But what if it doesn’t look like you are becoming less sinful? Maybe you became a Christian when you were young and now, you’re an adult, and you haven’t changed much at all. In fact, you’ve gotten worse in some ways, not better. Perhaps you’ve recently become a Christian but since you’re continuing to live like hell, you’re wondering if your declaration for Christ as Lord was legit. Read on, then, my friend.

1.     Not actually saved.

In Matthew 7:21-23, Jesus says to His disciples,

“Not everyone who says to me, ‘Lord, Lord,’ will enter the kingdom of heaven, but only the one who does the will of my Father who is in heaven. Many will say to me on that day, ‘Lord, Lord, did we not prophesy in your name and in your name drive out demons and, in your name, perform many miracles?’ Then I will tell them plainly, ‘I never knew you. Away from me, you evildoers!’”

This is a crucial passage to understanding assurance of salvation. There are so many people who seem stuck in sinful behaviour who come to church every Sunday morning, seeking prayer for deliverance, seeking counseling from the pastor, hoping that one day, the prayers of many will finally stick and they will be free from the bondage of drugs, alcohol, pornography, spousal abuse, anger, adultery, etc. They have been coming for years, even decades repeating the same pattern, never seeing the freedom they cry out for. But in the passage above, Jesus implies that there are many who say “lord, lord,” who don’t actually mean it. They want to be a servant of God, but they also don’t want to let go of their former lives. They are false disciples.

To say “lord, lord” and not mean it wholeheartedly is to not say it at all. Jesus is pointing out that true surrender leads to true deliverance. Therefore, doing the will of the Father in heaven in this context is unconditionally giving your life over to Him.

What is it to “surrender” to a person you have never seen with your own eyes? It starts with an attitude of your heart. You believe that being the captain of your fate and the master of your own destiny hasn’t been working. It means letting go of what YOU think is best and submitting yourself to the words and teachings of Jesus Christ found in the Bible. You learn them, commit to following them, commit to sharing them with others in your new life.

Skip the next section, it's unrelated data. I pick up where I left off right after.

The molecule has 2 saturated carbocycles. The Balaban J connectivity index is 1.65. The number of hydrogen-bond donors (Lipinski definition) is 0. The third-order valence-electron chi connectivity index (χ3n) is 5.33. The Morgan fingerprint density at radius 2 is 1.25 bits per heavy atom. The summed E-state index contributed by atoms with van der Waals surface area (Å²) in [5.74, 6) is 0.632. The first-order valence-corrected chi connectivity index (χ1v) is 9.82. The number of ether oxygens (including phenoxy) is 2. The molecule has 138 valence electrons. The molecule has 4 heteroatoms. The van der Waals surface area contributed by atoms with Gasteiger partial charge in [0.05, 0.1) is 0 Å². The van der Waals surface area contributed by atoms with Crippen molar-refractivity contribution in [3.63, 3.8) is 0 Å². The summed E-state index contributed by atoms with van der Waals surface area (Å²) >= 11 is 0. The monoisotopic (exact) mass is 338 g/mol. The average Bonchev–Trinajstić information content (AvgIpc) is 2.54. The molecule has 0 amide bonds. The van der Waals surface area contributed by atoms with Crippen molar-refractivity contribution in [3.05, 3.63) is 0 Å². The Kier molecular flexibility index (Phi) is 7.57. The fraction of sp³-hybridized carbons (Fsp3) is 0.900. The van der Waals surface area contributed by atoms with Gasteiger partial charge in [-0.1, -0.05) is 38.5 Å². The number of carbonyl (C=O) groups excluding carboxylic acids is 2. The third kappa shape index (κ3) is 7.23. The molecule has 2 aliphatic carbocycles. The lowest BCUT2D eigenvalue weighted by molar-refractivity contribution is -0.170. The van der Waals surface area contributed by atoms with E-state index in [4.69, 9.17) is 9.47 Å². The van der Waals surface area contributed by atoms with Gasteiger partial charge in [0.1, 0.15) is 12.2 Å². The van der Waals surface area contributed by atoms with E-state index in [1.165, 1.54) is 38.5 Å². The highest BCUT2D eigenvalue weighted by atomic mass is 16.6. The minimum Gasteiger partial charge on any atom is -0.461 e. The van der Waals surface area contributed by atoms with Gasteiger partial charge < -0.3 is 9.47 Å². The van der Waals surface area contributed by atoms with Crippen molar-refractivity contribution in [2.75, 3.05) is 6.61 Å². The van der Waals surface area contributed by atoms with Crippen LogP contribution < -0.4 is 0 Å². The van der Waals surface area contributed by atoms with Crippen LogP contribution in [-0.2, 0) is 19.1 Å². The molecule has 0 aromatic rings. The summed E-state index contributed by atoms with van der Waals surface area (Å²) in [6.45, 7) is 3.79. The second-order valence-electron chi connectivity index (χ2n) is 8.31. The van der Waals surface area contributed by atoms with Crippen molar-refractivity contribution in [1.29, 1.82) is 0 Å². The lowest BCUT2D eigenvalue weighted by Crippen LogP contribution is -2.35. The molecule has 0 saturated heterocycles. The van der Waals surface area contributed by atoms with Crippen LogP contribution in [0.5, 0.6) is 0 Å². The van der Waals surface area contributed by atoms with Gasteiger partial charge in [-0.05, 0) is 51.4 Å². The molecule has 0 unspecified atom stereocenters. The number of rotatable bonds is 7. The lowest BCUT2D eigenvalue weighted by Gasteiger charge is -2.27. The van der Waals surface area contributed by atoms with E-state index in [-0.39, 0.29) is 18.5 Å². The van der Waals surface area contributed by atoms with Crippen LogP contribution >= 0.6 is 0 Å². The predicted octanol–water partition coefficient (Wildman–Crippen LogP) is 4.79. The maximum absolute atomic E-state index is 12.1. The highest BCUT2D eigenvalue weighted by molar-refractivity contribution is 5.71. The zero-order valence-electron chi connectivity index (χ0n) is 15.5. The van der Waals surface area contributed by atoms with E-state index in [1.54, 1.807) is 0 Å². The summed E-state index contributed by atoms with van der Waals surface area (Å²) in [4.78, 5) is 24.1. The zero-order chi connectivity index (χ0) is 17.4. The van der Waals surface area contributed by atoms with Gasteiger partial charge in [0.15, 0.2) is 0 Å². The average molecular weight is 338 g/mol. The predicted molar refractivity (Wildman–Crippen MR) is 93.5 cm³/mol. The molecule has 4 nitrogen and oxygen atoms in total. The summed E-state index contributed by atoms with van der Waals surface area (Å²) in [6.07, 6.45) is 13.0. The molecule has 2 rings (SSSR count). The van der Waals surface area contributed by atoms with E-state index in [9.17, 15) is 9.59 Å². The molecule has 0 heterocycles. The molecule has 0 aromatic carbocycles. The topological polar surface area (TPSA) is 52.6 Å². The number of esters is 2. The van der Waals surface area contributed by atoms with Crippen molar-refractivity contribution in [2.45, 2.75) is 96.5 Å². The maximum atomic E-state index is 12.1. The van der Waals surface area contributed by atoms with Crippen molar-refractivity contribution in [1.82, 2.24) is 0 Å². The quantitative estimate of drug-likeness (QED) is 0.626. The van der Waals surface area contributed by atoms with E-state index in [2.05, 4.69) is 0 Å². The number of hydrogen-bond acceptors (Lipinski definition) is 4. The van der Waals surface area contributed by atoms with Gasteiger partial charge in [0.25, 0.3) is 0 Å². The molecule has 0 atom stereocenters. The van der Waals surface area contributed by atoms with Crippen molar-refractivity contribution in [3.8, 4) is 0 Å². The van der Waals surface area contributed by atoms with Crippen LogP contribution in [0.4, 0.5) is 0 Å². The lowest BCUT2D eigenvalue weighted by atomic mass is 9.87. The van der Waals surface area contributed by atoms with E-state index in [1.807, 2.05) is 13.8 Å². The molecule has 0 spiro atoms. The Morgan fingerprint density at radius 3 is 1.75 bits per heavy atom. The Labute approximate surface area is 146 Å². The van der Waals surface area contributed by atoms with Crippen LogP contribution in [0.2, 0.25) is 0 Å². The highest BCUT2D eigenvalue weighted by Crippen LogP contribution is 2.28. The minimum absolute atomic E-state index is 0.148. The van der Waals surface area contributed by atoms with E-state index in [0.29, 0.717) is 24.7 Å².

However, submission isn’t always easy. It isn’t always a single moment when a decision was made, and everything was different after that. Sometimes, if you struggle with (for example) gambling addiction, and you might not be able to just stop gambling on your own by sheer force of will. But total surrender means that you are letting go of trying to fix it on your own and are willing to surrender it to God and to others. This is done through prayer and confession. It’s not that you stop trying, it’s that you stop believing that trying by yourself will be successful. You need God’s help, and it starts by asking Him for it. It means you are willing to invite mature believers into their world in an attempt to break the cycle. You are willing to confess your setbacks to people you have approached beforehand who hold them accountable.

It turns out that true surrender is a lot of work! You do not give up on life; You give up on the false notion that you can break the sin cycle by yourself.

2.     Poor in Spirit

So, does that mean that all those who profess Christ as Lord who have not experienced ongoing sanctification are actually evildoers bound for hell on Judgment Day?

It would be rash to formulize salvation in this way. Simple faith in Christ is just that. It is not unreasonable to conclude that some Christians will experience less of this present, earthly sanctification than others. In Matthew 5:3, Jesus says, “Blessed are the poor in spirit, for theirs is the kingdom of heaven.” Some may struggle all their lives trying to slay their dragons, even after they have totally surrendered. But in the end, the poor in spirit have a home in the kingdom of heaven.

If you have read all of this and are still unsure, let’s break it down to one simple question: are you a false disciple or simply one who is poor in spirit? I assure you, the answer you seek will require some self-honesty.

Take the time to analyze your heart today:

-       Have you truly surrendered all?

-       What is it you are still holding onto that you don’t want to give up?

-       Have you confessed your sin openly and verbally to God and others?

If you can’t say yes to those questions, you may need to spend some time asking what it means to do the will of the Father by truly surrendering yourself. But if you can say yes to those questions, and still, the evidence seems to say something else, do not lose heart. Rather than spend your days wringing your hands over the question of whether or not you are saved, stop and consider the facts. No matter the appearance of your life today, if you have truly surrendered, then you are truly saved. Let God transform you at His pleasure, and in the meantime, let others into your life to help you as you seek inner change. While you may not always find immediate delivery from the habits that haunt you, you will find the blessed assurance that one day, you will be free.

Pastor Scott